It’s fair to say that improved teacher evaluation is the cornerstone of most current education reform efforts. Although very few people have disagreed on the need to design and implement new evaluation systems, there has been a great deal of disagreement over how best to do so – specifically with regard to the incorporation of test-based measures of teacher productivity (i.e., value-added and other growth model estimates).
The use of these measures has become a polarizing issue. Opponents tend to adamantly object to any degree of incorporation, while many proponents do not consider new evaluations meaningful unless they include test-based measures as a major element (say, at least 40-50 percent). Despite the air of certainty on both sides, this debate has mostly been proceeding based on speculation. The new evaluations are just getting up and running, and there is virtually no evidence as to their effects under actual high-stakes implementation.
For my part, I’ve said many times that I'm receptive to trying value-added as a component in evaluations (see here and here), though I disagree strongly with the details of how it’s being done in most places. But there’s nothing necessarily wrong with divergent opinions over an untested policy intervention, or with trying one. There is, however, something wrong with fully implementing such a policy without adequate field testing, or at least ensuring that the costs and effects will be carefully evaluated post-implementation. To date, virtually no states/districts of which I'm aware have mandated large-scale, independent evaluations of their new systems.*
If this is indeed the case, the breathless, speculative debate happening now will only continue in perpetuity.
Since we cannot really observe “true” teaching quality, it’s difficult to test whether a particular teacher evaluation does so accurately. In some cases, such as this recent, much-discussed value-added working paper, researchers attempt to examine the association between specific measures and future student outcomes. Most often, however, they tend to rely on a series of more “indirect” assessments, such as whether the ratings are stable (reliable) over time or the relationships between the various components (also here). States/districts can also conduct surveys of teachers and administrators to get their opinions of the new systems. In any case, these types of analyses, which are geared toward seeing whether new evaluations exhibit the properties of consistent, effective measurement instruments, are always possible (and important).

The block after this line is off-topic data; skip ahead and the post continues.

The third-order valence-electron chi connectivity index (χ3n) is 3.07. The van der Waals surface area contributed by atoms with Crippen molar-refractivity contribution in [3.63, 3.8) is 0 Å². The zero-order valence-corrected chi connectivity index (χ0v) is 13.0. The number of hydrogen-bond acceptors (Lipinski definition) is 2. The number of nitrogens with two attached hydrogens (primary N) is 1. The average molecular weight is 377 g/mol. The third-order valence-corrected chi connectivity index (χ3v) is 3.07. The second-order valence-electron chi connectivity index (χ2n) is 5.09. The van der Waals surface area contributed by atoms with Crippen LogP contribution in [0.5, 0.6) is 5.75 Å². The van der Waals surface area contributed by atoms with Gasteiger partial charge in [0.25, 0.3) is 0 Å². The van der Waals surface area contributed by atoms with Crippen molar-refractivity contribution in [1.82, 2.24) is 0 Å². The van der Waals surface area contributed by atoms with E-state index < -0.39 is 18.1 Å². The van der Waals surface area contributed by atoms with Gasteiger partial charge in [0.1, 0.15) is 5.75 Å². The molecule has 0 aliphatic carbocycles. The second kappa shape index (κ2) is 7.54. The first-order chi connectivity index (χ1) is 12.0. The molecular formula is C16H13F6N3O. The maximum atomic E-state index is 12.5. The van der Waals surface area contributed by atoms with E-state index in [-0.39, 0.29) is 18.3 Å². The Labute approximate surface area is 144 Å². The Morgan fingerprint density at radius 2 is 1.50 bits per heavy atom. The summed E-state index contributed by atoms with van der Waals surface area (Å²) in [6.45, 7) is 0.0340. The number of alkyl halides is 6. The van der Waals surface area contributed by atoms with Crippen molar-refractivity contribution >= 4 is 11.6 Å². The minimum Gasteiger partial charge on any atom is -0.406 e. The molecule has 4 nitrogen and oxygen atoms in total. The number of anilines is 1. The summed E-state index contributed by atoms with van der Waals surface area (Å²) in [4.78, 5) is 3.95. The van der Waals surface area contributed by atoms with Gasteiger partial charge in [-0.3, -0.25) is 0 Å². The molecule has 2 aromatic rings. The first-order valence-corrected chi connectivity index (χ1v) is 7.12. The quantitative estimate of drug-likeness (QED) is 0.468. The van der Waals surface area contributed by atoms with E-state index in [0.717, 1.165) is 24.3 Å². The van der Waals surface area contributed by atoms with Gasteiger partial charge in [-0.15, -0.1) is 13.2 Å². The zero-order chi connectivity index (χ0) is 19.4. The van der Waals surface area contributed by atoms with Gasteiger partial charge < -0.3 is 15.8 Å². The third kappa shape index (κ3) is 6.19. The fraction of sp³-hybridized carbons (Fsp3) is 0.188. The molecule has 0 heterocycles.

But the big policy question is less about the quality of the evaluations themselves than how they are used – e.g., particularly in hiring, firing, compensation, and other high-stakes decisions. Human beings have a tendency to complicate actual policy implementation, and even if the new evaluations are fantastic on paper, there is no guarantee that they will yield benefits if they aren’t used properly. For example, applications that are perceived as unfair could exacerbate teacher turnover, or affect the supply of new teacher candidates. In addition, a poorly-designed implementation could actually threaten the signal of the measures themselves if they serve to alter the behavior of teachers and administrators (e.g., by compelling them to “teach to the test”).
Therefore, the key to assessing whether new evaluations are “working” is to formally, rigorously test them in practice, after they are actually put in place. This too is complicated, even if you predefine the desired outcome in terms of test scores (as will likely be the case). You need to isolate the effect of the new evaluation system (i.e., how it is used) from all the other factors that can influence performance and behavior. Within a given district, all teachers will be evaluated by the same system (though it will differ between tested and untested teachers).
This means, of course, that it will be very difficult to tell whether the new policy is working - since it will apply to all teachers, there will be no contemporaneous reference group. In some instances, researchers can exploit variations in program design to test effects, as in this evaluation of Cincinnati’s system, which used the timing of evaluations (once every four years) to see whether changes in outcomes coincided with the years in which teachers were evaluated.